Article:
By WENDY MAYHEW | PIVOT Magazine Contributor
It is difficult to start a business without any money but it is strongly encouraged to bootstrap your business instead of going into debt, if possible. However, if bootstrapping isn’t an option then you will find the following information useful on when looking for financing.
The one thing that all financial lenders look for is a business plan so it is imperative that you have one in place before approaching anyone. Palo Alto Business Plan Software is good place to start. A plan needs to demonstrate a financial model and knowledge of the market. You should also include how you plan to repay the investment regardless of the funding source. Take a look at the Business Plan episode of Real World Entrepreneur Training at AcceleratorU. The episode shows a young company presenting to, and receiving feedback from a business plan expert.
A Small Business Advisor with TD Canada Trust says that about 25% of entrepreneurs who approach them for financing are over the age of 50. Banks look at all types of businesses and use the 3 C’s of credit when making a decision whether to finance the business or not: Character (credit history), Capability (ability to service proposed debt) and Collateral (asset being financed and personal net worth). Quite possibly, seniorpreneurs might have an advantage over young entrepreneurs as they usually have a longer credit history, are more mature and generally have a net worth.
Banks offer Term Loans (such as Canada Small Business Financing Loans), Lines of Credit and Expense Cards. A personal guarantee and business assets are typically used as collateral. However, for amounts greater than $100K they most likely require a collateral mortgage on real estate as well. A secured collateral mortgage on real estate has a term of 25 years. Interest rates vary – starting from Prime + 1.00% to 21%, depending on the product and security pledged.
Angel Investors like to invest in people first and the business second. If they like you as a person and you show promise and dedication then you have made it past the first step. Angel Investors invest in all kinds of businesses – technology and non-technology; however, they like game changers – in other words, anything that has potential to change the landscape. There aren’t any set rules for the amount of money they will invest. Some will invest $5K while others will invest up to $250K. It is entirely up to the Angel Investor.
You will be askedif you have the drive, energy and ability to deliver. One reason people invest in younger entrepreneurs is that it takes a FULL time commitment and no distractions to be successful. They need to be hungry to succeed and if somebody came who already was successful and was not dependent on this business for success – would they be as driven?
Angel investors need to see potential to get an annualized 25% – 35% return on their investment. They will make several investments, knowing that some will go nowhere, some will be the “walking dead” and maybe 1 or 2 in 10 will go somewhere, of which 1 may be a home run. They can be equity (shares), convertible debt, straight debt (sometimes secured against receivables or property) or a “sales commission” model. There are no strict rules/models with Angel investors.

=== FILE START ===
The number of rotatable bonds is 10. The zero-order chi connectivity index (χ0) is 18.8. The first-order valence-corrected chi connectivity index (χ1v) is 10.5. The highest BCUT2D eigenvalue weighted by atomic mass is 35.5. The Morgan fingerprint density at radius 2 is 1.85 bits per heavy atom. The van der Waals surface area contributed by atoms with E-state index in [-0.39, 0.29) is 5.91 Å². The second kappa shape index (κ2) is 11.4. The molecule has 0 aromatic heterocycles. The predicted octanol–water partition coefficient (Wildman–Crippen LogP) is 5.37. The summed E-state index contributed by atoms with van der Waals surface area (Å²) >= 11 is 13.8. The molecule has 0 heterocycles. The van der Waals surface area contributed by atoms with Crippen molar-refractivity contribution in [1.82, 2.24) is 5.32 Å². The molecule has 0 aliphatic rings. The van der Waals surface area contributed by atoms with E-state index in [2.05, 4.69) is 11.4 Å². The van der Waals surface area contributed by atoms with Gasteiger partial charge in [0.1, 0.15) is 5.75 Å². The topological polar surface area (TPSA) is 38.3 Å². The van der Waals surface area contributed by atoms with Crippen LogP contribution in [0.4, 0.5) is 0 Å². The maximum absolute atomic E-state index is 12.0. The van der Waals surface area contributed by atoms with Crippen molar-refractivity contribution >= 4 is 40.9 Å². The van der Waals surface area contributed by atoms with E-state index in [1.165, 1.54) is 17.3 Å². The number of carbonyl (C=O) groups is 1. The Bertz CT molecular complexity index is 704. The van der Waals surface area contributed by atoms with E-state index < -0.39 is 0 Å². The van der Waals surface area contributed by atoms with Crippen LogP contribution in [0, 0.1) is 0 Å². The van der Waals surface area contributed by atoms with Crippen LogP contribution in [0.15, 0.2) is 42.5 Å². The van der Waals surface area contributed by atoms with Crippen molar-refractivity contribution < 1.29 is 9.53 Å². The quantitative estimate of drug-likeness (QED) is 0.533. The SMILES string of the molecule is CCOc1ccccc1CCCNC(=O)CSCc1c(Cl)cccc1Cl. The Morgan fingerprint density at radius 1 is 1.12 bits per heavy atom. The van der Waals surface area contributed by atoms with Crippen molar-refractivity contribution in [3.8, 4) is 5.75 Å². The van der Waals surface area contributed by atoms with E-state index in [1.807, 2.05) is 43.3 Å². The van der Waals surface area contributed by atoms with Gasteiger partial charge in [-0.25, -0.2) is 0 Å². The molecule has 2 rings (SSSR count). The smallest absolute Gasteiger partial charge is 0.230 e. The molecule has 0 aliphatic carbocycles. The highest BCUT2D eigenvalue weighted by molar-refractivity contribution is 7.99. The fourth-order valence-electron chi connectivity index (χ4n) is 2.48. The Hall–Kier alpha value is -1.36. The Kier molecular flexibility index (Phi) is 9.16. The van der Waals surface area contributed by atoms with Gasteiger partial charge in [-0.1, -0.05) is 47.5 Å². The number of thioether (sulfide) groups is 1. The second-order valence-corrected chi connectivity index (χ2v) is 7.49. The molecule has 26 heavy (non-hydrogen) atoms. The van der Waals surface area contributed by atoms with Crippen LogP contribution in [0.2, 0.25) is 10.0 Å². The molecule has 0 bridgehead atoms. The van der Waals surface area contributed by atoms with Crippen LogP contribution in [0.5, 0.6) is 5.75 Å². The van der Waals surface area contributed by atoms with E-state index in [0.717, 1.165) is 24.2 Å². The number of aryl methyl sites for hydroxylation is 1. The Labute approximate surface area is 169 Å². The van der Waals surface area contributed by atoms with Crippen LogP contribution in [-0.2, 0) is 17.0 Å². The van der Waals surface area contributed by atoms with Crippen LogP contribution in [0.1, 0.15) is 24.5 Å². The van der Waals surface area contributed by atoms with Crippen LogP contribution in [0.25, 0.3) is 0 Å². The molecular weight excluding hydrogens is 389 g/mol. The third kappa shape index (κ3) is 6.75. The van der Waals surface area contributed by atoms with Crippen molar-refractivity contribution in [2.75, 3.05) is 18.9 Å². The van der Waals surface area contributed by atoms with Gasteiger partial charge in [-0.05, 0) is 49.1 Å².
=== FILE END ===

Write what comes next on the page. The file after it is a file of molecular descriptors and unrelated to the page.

If you have non-registered investments you can consider using these investments as collateral for a loan issued by your financial institution or ask your investment advisor to convert your investment account to a margin account. If you borrow money for the purpose of earning income from a business, the interest that you pay is generally deductible as a carrying charge on your tax return. A call to CRA or to your accountant will confirm the extent to which you will be able to deduct the interest charges on your loan.
Although you cannot use a Tax Free Savings Account as collateral for a loan, you can access the funds without tax implications. Any funds withdrawn from a TFSA are tax free and you may recontribute the funds to your TFSA anytime after the year in which they were withdrawn.
What if your only investment assets are in a Registered Retirement Savings Plan (RRSP) or a Registered Retirement Income Fund (RRIF)? An investment advisor from a bank owned investment firm suggests anyone over 50 starting a business and thinking of using their registered investments to finance their new venture, should exhaust all other avenues before dipping into their retirement funds. Keep in mind that a withdrawal from a registered plan is fully taxed as income in the year that it is received. On the other hand, if you are in a low tax bracket, a withdrawal from your RRSP or RRIF may be a tax efficient way of funding your daily expenses while you are building your business.
Although Government funding is usually focused on youth entrepreneurship, there are ramblings of new funding becoming available in the near future that may help seniorpreneurs. I will keep my eyes and ears open for this and let you know what is available.